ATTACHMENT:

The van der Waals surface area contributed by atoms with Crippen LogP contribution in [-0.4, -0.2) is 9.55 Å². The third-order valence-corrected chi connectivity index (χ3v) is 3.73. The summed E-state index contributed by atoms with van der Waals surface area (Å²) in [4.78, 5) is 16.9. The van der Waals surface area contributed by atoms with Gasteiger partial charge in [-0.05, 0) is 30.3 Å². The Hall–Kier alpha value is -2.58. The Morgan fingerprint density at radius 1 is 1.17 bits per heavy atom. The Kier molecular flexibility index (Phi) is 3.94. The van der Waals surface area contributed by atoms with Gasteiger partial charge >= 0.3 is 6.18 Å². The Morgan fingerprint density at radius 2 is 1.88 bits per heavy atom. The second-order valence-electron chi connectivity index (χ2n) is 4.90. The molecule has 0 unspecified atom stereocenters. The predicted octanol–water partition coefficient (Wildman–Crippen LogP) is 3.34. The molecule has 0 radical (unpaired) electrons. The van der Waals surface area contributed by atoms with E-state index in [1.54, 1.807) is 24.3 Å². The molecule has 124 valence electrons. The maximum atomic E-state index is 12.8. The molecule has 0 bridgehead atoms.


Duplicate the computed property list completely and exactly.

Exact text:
The van der Waals surface area contributed by atoms with Crippen LogP contribution in [-0.4, -0.2) is 9.55 Å². The third-order valence-corrected chi connectivity index (χ3v) is 3.73. The summed E-state index contributed by atoms with van der Waals surface area (Å²) in [4.78, 5) is 16.9. The van der Waals surface area contributed by atoms with Gasteiger partial charge in [-0.05, 0) is 30.3 Å². The Hall–Kier alpha value is -2.58. The Morgan fingerprint density at radius 1 is 1.17 bits per heavy atom. The Kier molecular flexibility index (Phi) is 3.94. The van der Waals surface area contributed by atoms with Gasteiger partial charge >= 0.3 is 6.18 Å². The Morgan fingerprint density at radius 2 is 1.88 bits per heavy atom. The second-order valence-electron chi connectivity index (χ2n) is 4.90. The molecule has 0 unspecified atom stereocenters. The predicted octanol–water partition coefficient (Wildman–Crippen LogP) is 3.34. The molecule has 0 radical (unpaired) electrons. The van der Waals surface area contributed by atoms with E-state index in [1.54, 1.807) is 24.3 Å². The molecule has 124 valence electrons. The maximum atomic E-state index is 12.8. The molecule has 0 bridgehead atoms.